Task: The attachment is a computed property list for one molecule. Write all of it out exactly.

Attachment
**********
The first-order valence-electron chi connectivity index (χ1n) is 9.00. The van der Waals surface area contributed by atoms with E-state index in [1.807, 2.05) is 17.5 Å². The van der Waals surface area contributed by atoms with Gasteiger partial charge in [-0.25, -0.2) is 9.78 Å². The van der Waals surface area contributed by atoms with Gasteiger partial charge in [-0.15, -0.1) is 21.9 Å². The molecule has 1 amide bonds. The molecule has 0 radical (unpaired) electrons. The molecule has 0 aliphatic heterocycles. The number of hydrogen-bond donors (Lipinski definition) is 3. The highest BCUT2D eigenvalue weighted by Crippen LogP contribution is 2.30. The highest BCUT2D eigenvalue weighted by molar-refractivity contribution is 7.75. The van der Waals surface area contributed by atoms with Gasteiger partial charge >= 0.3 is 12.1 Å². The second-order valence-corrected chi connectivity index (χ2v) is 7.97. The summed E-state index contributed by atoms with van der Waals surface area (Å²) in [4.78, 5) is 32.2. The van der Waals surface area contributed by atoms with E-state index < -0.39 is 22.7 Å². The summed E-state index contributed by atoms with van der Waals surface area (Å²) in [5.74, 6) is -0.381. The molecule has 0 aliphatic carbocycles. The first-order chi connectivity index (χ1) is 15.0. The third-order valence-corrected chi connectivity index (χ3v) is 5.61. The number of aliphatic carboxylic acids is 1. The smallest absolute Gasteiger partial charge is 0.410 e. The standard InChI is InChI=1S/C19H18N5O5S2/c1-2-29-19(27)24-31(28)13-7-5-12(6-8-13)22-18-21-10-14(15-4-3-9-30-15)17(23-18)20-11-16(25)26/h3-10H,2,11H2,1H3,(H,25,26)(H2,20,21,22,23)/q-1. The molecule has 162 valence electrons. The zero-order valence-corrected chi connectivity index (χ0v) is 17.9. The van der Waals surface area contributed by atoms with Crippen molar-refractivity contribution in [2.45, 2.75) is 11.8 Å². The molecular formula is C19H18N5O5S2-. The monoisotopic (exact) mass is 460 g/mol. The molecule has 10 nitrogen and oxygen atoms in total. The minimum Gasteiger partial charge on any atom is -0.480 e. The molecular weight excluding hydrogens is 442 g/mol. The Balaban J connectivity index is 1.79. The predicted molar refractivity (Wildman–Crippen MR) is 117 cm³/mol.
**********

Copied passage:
The first-order valence-electron chi connectivity index (χ1n) is 9.00. The van der Waals surface area contributed by atoms with E-state index in [1.807, 2.05) is 17.5 Å². The van der Waals surface area contributed by atoms with Gasteiger partial charge in [-0.25, -0.2) is 9.78 Å². The van der Waals surface area contributed by atoms with Gasteiger partial charge in [-0.15, -0.1) is 21.9 Å². The molecule has 1 amide bonds. The molecule has 0 radical (unpaired) electrons. The molecule has 0 aliphatic heterocycles. The number of hydrogen-bond donors (Lipinski definition) is 3. The highest BCUT2D eigenvalue weighted by Crippen LogP contribution is 2.30. The highest BCUT2D eigenvalue weighted by molar-refractivity contribution is 7.75. The van der Waals surface area contributed by atoms with Gasteiger partial charge >= 0.3 is 12.1 Å². The second-order valence-corrected chi connectivity index (χ2v) is 7.97. The summed E-state index contributed by atoms with van der Waals surface area (Å²) in [4.78, 5) is 32.2. The van der Waals surface area contributed by atoms with E-state index < -0.39 is 22.7 Å². The summed E-state index contributed by atoms with van der Waals surface area (Å²) in [5.74, 6) is -0.381. The molecule has 0 aliphatic carbocycles. The first-order chi connectivity index (χ1) is 15.0. The third-order valence-corrected chi connectivity index (χ3v) is 5.61. The number of aliphatic carboxylic acids is 1. The smallest absolute Gasteiger partial charge is 0.410 e. The standard InChI is InChI=1S/C19H18N5O5S2/c1-2-29-19(27)24-31(28)13-7-5-12(6-8-13)22-18-21-10-14(15-4-3-9-30-15)17(23-18)20-11-16(25)26/h3-10H,2,11H2,1H3,(H,25,26)(H2,20,21,22,23)/q-1. The molecule has 162 valence electrons. The zero-order valence-corrected chi connectivity index (χ0v) is 17.9. The van der Waals surface area contributed by atoms with Crippen molar-refractivity contribution in [2.45, 2.75) is 11.8 Å². The molecular formula is C19H18N5O5S2-. The monoisotopic (exact) mass is 460 g/mol. The molecule has 10 nitrogen and oxygen atoms in total. The minimum Gasteiger partial charge on any atom is -0.480 e. The molecular weight excluding hydrogens is 442 g/mol. The Balaban J connectivity index is 1.79. The predicted molar refractivity (Wildman–Crippen MR) is 117 cm³/mol.